One common , if not the most common, worry I get from people who are trying out their first class or who are thinking about trying their first class, is that they don’t want to “get in the way.” These people are fully aware of how green they are and don’t want to impede someone else’s progress. Maybe this is you? Maybe you want to start attending a BJJ class but you feel too intimidated. You want to train but you’re worried that you’re just too new and that you’ll slow down the class or bother people. I’ll tell you what I tell people that come into the gym with these same worries.
We were all new at some point
First off, don’t worry so much. We were all new at some point. We all sucked, it’s just how it is. No one starts off as an expert. If they did, I wouldn’t have a job. Some people have a natural disposition towards BJJ and athletics while others don’t, this is true, but EVERYONE was awkward and untrained at some point. You can use me as an example. I had wrestled in high school and had some grappling experience but I was still terrible when I first started Brazilian Jiu-jitsu. Watching me perform a hip escape/ shrimp was pretty comical. If during my initial training, a higher belt had not taken the time to help me I would not be where I am today. So when I see newcomers I don’t cringe in irritation. Instead I get excited because it’s a chance to pay it forward to someone else. It’s my chance to help someone out just like others helped me in the beginning. This is also the way I encourage my trained students to view this opportunity. Just as someone at some point took a little time to help them out along the way; this is their chance to help someone out.
Pairing up with beginners can be a good thing for training
Let me also explain an added benefit that a skilled practitioner gains from helping out a newbie. This will help combat the feeling of you destroying their training for the day because you need a little extra assistance. This benefit I believe is that it helps them dissect and better understand the techniques. Being able to mimic someone else’s movements is far easier than being able to explain what you’re doing, break it down and make it consumable for others. Ask any blue or purple belt who’s been asked to teach a couple techniques for a beginner class. So maybe you as the newcomer view your lack of experience as an impediment to a higher ranking student’s progress. In reality though, it’s a chance for them to understand the techniques they are using even better, improving their understanding of BJJ.
Message to the higher belts
If you are reading this post and you are a higher belt who shies away from helping the new guys, maybe you should reconsider. Yes I know that sometimes you’re in the gym to drill hard and kill it. Perhaps a competition is right around the corner and you need those rough rolls to get ready. I understand that completely. But don’t forget that at some point you were a new person who felt awkward and out of place and were assisted by someone who was better than you. Someone took a moment from their training to give you advice or helpful critiques. They’re part of the reason why you’ve come to reach the point that you find yourself at now. Help the new guys on their journey.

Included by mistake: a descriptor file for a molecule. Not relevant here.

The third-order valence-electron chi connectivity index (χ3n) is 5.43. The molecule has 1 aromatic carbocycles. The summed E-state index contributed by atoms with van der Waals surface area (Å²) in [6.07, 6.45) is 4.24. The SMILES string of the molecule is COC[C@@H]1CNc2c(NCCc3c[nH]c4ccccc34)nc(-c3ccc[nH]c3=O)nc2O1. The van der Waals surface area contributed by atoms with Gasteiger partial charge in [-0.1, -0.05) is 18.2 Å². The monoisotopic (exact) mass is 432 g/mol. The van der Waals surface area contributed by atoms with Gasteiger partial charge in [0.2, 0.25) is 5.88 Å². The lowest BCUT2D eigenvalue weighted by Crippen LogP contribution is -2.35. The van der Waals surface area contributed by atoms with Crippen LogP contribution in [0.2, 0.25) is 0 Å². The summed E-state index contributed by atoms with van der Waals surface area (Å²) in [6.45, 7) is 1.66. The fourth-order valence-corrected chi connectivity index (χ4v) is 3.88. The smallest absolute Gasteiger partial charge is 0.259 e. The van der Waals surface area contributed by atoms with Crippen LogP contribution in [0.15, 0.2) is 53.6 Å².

Message to the new guys
If you’re reading this and you are someone who is either very new to BJJ or maybe you have not attended a class and you’re worried about dragging everyone else down. Please erase these worries from your thinking as they are irrational and unnecessary. I know it can be uncomfortable starting something new but remember no one starts off as a black belt. You might even be a little more awkward or less athletic than the average joe, but believe me, some of my best students now were the absolute WORST when they first began their training. But they kept training and have since amazed me. The important thing to remember is that getting better at BJJ is not a secret, nor is it determined by how good you are in the beginning. Simply put, it’s hard work over a long duration of time. No matter where you start you can get better. So, just come in the gym and train. I promise you’ll be just fine and you’ll more than likely be pleasantly surprised at how welcoming and willing many of the advanced students are to helping beginners.
As always, thanks for reading!
Last night was a pretty special night for me. I had the privilege of promoting a purple belt to brown belt. This is a huge deal in itself, but it was made especially rewarding because he was my first purple belt. I promoted him to purple in January of 2012 and over the last 2 years I’ve watched him grow so much as a BJJ practitioner. He really came into his own during competitions as a purple belt, winning and medaling in several big IBJJF tournaments. He is also a pretty bright guy (he has a PHD), and his abilities as a BJJ teacher have come a long way. I watched him teach a class recently and I was very impressed with his ability to break things down and string together techniques. In my eyes and those of the gym it was a much needed promotion.